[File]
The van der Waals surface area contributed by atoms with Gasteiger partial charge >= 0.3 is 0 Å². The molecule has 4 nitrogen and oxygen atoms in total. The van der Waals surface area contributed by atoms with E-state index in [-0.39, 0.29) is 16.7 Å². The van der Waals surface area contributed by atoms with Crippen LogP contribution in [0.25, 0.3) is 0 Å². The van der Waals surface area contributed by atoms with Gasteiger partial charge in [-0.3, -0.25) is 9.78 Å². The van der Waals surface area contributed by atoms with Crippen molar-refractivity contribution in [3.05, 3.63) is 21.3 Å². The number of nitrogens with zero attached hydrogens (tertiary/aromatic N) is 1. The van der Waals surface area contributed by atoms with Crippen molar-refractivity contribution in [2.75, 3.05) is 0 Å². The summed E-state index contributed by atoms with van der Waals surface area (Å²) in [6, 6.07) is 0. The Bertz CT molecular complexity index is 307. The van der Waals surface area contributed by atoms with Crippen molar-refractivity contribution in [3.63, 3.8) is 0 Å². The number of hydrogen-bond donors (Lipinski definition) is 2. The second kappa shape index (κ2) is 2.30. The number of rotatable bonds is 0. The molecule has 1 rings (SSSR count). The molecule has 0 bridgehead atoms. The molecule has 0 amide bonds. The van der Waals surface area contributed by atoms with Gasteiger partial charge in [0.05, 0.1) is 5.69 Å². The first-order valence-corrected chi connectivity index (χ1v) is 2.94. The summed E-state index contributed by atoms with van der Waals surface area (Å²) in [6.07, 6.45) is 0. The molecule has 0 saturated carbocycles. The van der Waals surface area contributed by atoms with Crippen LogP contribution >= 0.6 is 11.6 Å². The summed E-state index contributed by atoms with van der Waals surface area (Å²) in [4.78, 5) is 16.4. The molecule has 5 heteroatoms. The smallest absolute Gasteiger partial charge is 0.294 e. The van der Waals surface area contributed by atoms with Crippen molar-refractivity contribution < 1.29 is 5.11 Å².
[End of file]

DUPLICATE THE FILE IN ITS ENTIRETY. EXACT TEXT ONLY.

The van der Waals surface area contributed by atoms with Gasteiger partial charge >= 0.3 is 0 Å². The molecule has 4 nitrogen and oxygen atoms in total. The van der Waals surface area contributed by atoms with E-state index in [-0.39, 0.29) is 16.7 Å². The van der Waals surface area contributed by atoms with Crippen LogP contribution in [0.25, 0.3) is 0 Å². The van der Waals surface area contributed by atoms with Gasteiger partial charge in [-0.3, -0.25) is 9.78 Å². The van der Waals surface area contributed by atoms with Crippen molar-refractivity contribution in [3.05, 3.63) is 21.3 Å². The number of nitrogens with zero attached hydrogens (tertiary/aromatic N) is 1. The van der Waals surface area contributed by atoms with Crippen molar-refractivity contribution in [2.75, 3.05) is 0 Å². The summed E-state index contributed by atoms with van der Waals surface area (Å²) in [6, 6.07) is 0. The Bertz CT molecular complexity index is 307. The van der Waals surface area contributed by atoms with Crippen molar-refractivity contribution in [3.63, 3.8) is 0 Å². The number of hydrogen-bond donors (Lipinski definition) is 2. The second kappa shape index (κ2) is 2.30. The number of rotatable bonds is 0. The molecule has 1 rings (SSSR count). The molecule has 0 bridgehead atoms. The molecule has 0 amide bonds. The van der Waals surface area contributed by atoms with Gasteiger partial charge in [0.05, 0.1) is 5.69 Å². The first-order valence-corrected chi connectivity index (χ1v) is 2.94. The summed E-state index contributed by atoms with van der Waals surface area (Å²) in [6.07, 6.45) is 0. The molecule has 0 saturated carbocycles. The van der Waals surface area contributed by atoms with Crippen LogP contribution >= 0.6 is 11.6 Å². The summed E-state index contributed by atoms with van der Waals surface area (Å²) in [4.78, 5) is 16.4. The molecule has 5 heteroatoms. The smallest absolute Gasteiger partial charge is 0.294 e. The van der Waals surface area contributed by atoms with Crippen molar-refractivity contribution < 1.29 is 5.11 Å².